In terms of tangible value, the Senkaku Islands are hundreds of miles from both Japan and China and are therefore clearly offshore islands. There is no permanent population on the islands and the islands are not particularly habitable. With regards to strategic value, there is limited benefit for Japan to hold the islands. Though the East China Sea overall holds strategic value for Japan, China, and the US (Valencia 2007), the Ryuku Island chain already dips far south into the East China Sea, providing Japan (and the US) with significant reach. There are no military posts on the islands either (nor room for any), so there really is no strategic value for the islands or for their surrounding waters. Since the islands lack any ethnic or strategic value, the dispute should be more likely to be resolved. Yet, there has been no attempt by Japan (or China) to resolve the dispute since it began in 1971, let alone any offers of territorial concessions or willingness to drop the claim.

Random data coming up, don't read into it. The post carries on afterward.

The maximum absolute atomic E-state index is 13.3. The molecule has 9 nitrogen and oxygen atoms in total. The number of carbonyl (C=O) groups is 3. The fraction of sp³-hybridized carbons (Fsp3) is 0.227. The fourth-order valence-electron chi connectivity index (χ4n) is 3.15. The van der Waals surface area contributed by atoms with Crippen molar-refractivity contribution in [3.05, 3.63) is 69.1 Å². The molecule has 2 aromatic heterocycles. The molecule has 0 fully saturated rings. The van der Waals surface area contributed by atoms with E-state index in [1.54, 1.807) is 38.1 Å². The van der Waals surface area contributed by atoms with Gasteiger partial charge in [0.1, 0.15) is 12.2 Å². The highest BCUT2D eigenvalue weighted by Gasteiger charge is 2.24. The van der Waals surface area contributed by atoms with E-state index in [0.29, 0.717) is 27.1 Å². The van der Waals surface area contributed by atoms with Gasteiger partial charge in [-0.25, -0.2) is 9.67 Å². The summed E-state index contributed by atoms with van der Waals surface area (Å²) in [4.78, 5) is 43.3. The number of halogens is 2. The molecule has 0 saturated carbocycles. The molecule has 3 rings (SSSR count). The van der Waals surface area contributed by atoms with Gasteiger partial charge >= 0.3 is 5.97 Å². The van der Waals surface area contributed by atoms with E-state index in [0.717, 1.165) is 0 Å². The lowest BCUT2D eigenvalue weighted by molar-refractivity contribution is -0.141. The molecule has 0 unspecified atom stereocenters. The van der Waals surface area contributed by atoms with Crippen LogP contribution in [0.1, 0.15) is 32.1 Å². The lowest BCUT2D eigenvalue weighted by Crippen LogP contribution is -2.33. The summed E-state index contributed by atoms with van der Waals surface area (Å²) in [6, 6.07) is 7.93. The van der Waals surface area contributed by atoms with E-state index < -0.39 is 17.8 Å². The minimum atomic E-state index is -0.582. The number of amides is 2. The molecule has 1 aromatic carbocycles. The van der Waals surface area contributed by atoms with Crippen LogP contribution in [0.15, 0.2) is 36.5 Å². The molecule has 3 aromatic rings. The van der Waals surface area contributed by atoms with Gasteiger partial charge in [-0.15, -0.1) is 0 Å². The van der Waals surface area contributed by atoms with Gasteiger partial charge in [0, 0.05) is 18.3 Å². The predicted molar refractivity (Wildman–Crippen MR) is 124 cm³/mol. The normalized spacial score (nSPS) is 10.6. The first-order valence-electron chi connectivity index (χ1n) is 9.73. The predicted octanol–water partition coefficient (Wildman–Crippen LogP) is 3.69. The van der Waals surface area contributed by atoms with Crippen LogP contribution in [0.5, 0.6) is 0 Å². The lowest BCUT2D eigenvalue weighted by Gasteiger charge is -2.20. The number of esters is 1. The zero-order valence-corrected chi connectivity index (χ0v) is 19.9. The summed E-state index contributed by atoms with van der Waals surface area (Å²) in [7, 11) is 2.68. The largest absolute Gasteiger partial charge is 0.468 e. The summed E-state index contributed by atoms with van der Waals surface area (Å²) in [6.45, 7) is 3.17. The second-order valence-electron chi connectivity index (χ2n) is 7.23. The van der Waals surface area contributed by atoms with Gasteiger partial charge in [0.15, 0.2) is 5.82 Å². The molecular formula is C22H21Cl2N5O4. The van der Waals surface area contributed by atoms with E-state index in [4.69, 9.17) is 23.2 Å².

Though there is limited strategic value, the disputed islands have enormous potential economic value, not on the islands themselves, since they are barren, rocky, and could not really support habitation, but because the surrounding waters allegedly have oil. The dispute itself could be said to have begun mainly because of suspected economic value, and this factor is a major aspect of the activation of the dispute in 1971. When Japan discovered massive oil deposits under and near the disputed islands in 1967, sudden interest in the East China Sea and other maritime areas increased. A May 1969 report publishing the findings of seismic surveys the year before reported that the continental shelf in that region may “have one of the most prolific oil and gas reservoirs in the world,” comparing it to the Persian Gulf area (Chiu 1999, p. 4). The report also specifically cited that the most favorable area was the 200,000 square kilometers surrounding the Senkaku/Diaoyu Islands. By May 1969, even before a planned Japanese government survey, there were already 4,000 applications for drilling rights filed with the regional Ryukyu government of Okinawa Prefecture and by September 1970, the number of applications was up to 25,000 (Suganuma 2000).